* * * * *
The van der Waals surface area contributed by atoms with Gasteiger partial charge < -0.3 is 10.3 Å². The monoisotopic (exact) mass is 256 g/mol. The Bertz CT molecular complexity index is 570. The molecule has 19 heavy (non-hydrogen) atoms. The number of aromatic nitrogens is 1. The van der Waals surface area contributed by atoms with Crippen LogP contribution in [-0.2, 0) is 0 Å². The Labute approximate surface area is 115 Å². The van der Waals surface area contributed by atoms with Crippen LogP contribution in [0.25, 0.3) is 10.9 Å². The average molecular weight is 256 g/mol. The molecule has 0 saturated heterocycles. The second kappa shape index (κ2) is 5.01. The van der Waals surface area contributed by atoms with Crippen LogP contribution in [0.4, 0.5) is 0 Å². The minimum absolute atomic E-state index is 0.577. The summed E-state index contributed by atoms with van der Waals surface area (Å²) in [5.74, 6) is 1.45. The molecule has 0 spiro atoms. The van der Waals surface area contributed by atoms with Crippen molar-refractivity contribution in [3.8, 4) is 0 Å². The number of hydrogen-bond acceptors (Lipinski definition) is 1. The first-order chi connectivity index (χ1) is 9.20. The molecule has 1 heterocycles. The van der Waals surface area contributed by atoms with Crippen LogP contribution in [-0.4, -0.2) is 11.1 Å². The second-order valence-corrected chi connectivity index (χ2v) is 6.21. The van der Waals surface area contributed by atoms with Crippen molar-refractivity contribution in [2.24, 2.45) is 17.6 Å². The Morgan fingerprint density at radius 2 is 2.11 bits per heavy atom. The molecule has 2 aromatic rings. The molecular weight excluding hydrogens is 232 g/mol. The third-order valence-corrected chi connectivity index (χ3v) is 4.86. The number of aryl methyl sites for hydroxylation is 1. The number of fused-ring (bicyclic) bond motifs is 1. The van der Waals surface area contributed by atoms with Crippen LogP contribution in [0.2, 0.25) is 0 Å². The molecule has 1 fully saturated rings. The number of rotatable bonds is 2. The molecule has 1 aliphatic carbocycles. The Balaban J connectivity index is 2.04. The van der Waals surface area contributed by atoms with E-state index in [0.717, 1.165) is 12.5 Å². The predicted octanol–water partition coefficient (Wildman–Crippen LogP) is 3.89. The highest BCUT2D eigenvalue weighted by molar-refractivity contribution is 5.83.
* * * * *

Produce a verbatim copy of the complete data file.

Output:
The van der Waals surface area contributed by atoms with Gasteiger partial charge < -0.3 is 10.3 Å². The monoisotopic (exact) mass is 256 g/mol. The Bertz CT molecular complexity index is 570. The molecule has 19 heavy (non-hydrogen) atoms. The number of aromatic nitrogens is 1. The van der Waals surface area contributed by atoms with Crippen LogP contribution in [-0.2, 0) is 0 Å². The Labute approximate surface area is 115 Å². The van der Waals surface area contributed by atoms with Crippen LogP contribution in [0.25, 0.3) is 10.9 Å². The average molecular weight is 256 g/mol. The molecule has 0 saturated heterocycles. The second kappa shape index (κ2) is 5.01. The van der Waals surface area contributed by atoms with Crippen LogP contribution in [0.4, 0.5) is 0 Å². The minimum absolute atomic E-state index is 0.577. The summed E-state index contributed by atoms with van der Waals surface area (Å²) in [5.74, 6) is 1.45. The molecule has 0 spiro atoms. The van der Waals surface area contributed by atoms with Crippen molar-refractivity contribution in [3.8, 4) is 0 Å². The number of hydrogen-bond acceptors (Lipinski definition) is 1. The first-order chi connectivity index (χ1) is 9.20. The molecule has 1 heterocycles. The van der Waals surface area contributed by atoms with Crippen LogP contribution in [-0.4, -0.2) is 11.1 Å². The second-order valence-corrected chi connectivity index (χ2v) is 6.21. The van der Waals surface area contributed by atoms with Crippen molar-refractivity contribution in [2.24, 2.45) is 17.6 Å². The Morgan fingerprint density at radius 2 is 2.11 bits per heavy atom. The molecule has 2 aromatic rings. The molecular weight excluding hydrogens is 232 g/mol. The third-order valence-corrected chi connectivity index (χ3v) is 4.86. The number of aryl methyl sites for hydroxylation is 1. The number of fused-ring (bicyclic) bond motifs is 1. The van der Waals surface area contributed by atoms with Crippen LogP contribution in [0.2, 0.25) is 0 Å². The molecule has 1 fully saturated rings. The number of rotatable bonds is 2. The molecule has 1 aliphatic carbocycles. The Balaban J connectivity index is 2.04. The van der Waals surface area contributed by atoms with E-state index in [0.717, 1.165) is 12.5 Å². The predicted octanol–water partition coefficient (Wildman–Crippen LogP) is 3.89. The highest BCUT2D eigenvalue weighted by molar-refractivity contribution is 5.83.